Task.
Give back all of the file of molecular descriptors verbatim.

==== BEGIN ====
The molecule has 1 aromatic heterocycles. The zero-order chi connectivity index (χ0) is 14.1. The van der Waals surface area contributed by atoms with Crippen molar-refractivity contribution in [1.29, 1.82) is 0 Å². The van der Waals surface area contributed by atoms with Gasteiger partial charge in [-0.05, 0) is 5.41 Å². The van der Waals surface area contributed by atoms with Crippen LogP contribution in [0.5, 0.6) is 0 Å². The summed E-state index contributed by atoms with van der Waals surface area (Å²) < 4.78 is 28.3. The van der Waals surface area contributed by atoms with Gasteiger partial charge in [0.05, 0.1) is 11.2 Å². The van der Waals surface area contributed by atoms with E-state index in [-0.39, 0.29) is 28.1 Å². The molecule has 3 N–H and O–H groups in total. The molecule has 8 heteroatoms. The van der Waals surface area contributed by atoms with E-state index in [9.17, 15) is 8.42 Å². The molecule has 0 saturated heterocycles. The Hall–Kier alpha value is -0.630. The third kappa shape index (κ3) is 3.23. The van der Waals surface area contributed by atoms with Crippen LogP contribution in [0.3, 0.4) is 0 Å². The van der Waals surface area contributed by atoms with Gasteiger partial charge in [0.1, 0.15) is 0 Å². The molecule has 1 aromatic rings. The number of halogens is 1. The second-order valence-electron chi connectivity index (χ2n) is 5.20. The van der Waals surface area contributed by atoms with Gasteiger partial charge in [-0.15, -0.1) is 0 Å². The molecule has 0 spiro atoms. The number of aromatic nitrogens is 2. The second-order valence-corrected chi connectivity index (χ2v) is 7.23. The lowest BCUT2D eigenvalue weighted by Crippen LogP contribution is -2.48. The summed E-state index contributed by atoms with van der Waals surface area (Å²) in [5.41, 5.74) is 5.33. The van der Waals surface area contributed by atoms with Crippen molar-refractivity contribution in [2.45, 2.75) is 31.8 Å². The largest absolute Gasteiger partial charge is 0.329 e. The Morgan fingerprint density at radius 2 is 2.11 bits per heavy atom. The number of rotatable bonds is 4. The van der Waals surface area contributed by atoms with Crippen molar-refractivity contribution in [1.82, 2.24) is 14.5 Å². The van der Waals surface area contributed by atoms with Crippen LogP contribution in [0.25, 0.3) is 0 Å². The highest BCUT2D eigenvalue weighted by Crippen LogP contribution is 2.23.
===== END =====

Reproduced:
The molecule has 1 aromatic heterocycles. The zero-order chi connectivity index (χ0) is 14.1. The van der Waals surface area contributed by atoms with Crippen molar-refractivity contribution in [1.29, 1.82) is 0 Å². The van der Waals surface area contributed by atoms with Gasteiger partial charge in [-0.05, 0) is 5.41 Å². The van der Waals surface area contributed by atoms with Crippen LogP contribution in [0.5, 0.6) is 0 Å². The summed E-state index contributed by atoms with van der Waals surface area (Å²) < 4.78 is 28.3. The van der Waals surface area contributed by atoms with Gasteiger partial charge in [0.05, 0.1) is 11.2 Å². The van der Waals surface area contributed by atoms with E-state index in [-0.39, 0.29) is 28.1 Å². The molecule has 3 N–H and O–H groups in total. The molecule has 8 heteroatoms. The van der Waals surface area contributed by atoms with E-state index in [9.17, 15) is 8.42 Å². The molecule has 0 saturated heterocycles. The Hall–Kier alpha value is -0.630. The third kappa shape index (κ3) is 3.23. The van der Waals surface area contributed by atoms with Crippen LogP contribution in [0.3, 0.4) is 0 Å². The van der Waals surface area contributed by atoms with Gasteiger partial charge in [0.1, 0.15) is 0 Å². The molecule has 1 aromatic rings. The number of halogens is 1. The second-order valence-electron chi connectivity index (χ2n) is 5.20. The van der Waals surface area contributed by atoms with Gasteiger partial charge in [-0.15, -0.1) is 0 Å². The molecule has 0 spiro atoms. The number of aromatic nitrogens is 2. The second-order valence-corrected chi connectivity index (χ2v) is 7.23. The lowest BCUT2D eigenvalue weighted by Crippen LogP contribution is -2.48. The summed E-state index contributed by atoms with van der Waals surface area (Å²) in [5.41, 5.74) is 5.33. The van der Waals surface area contributed by atoms with Crippen molar-refractivity contribution in [2.45, 2.75) is 31.8 Å². The largest absolute Gasteiger partial charge is 0.329 e. The Morgan fingerprint density at radius 2 is 2.11 bits per heavy atom. The number of rotatable bonds is 4. The van der Waals surface area contributed by atoms with Crippen molar-refractivity contribution in [1.82, 2.24) is 14.5 Å². The van der Waals surface area contributed by atoms with Crippen LogP contribution in [0.25, 0.3) is 0 Å². The highest BCUT2D eigenvalue weighted by Crippen LogP contribution is 2.23.